As I settled down to do my watercolor, a large man with a doleful, furrowed face sat beside me. He looked like Boris Karloff in a guayabera. There was a certain familiarity in the way he took possession of his side of the stoop, a manner that said he had done this before and this stoop must be shared by friends and strangers alike..  I did not feel I was in danger, since people were seated chatting and having coffee nearby, and many tourists and Puertoriquenos were up and about having an afternoon paseo. I minded my own business while he did his. He was selling Dominican cigars, made, according to him,  from tobacco grown from Cuban seeds. Although my sketching engrossed me, I could hear him very politely say to passersby:
     Sir, would you buy some cigar. It’s the best kind. You can try some now, and if you like it, I can send you more by mail. Please visit my shop. It’s around the corner”.
     Sometimes he’d leave the stoop to press his sales elsewhere, and when he got tired he’d return to sit beside me again.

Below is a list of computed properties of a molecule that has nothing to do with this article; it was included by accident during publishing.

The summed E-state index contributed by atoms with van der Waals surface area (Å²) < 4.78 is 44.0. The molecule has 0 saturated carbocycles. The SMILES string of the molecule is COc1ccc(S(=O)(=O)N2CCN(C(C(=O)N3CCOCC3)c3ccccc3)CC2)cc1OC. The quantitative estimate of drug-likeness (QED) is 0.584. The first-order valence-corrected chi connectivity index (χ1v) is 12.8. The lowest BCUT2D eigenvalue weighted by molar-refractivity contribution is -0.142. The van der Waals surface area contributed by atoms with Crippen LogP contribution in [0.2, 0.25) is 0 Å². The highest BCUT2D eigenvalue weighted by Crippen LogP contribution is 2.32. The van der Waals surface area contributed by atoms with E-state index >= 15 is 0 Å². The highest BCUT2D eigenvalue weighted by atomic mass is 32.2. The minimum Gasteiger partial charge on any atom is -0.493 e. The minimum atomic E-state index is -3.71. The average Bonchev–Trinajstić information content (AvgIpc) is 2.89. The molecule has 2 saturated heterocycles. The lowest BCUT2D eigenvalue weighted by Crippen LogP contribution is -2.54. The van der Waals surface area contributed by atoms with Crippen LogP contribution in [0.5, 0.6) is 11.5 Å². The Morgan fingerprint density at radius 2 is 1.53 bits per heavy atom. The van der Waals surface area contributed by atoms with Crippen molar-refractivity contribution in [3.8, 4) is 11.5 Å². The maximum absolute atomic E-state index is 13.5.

Capilla del Cristo de los Milagros
     By the time I finished my sketch, he was able to sell some cigars to a passing American tourist.
     Now, the inevitable happened: he addressed me.
     “Your drawing is nice. You can sell it, you know. You can put more colors in it.”
“You know that building you’re drawing?” he continued, without any encouragement from me

      “It’s called the Capella de Cristo de los Milagros. People here don’t take care of it, it’s full of pigeon-shit.”
     I had always wondered what that building was. It looked like a chapel..After all it was surmounted by a cross and a belfry Still, it could have just have been a simple gatekeeper’s chapel. In fact, while I was sketching, a stout, American woman accompanied by a younger version of herself, came up to me and rudely demanded:      
     “So what’s the name of that building you’re drawing?”
     “I don’t know,” I replied.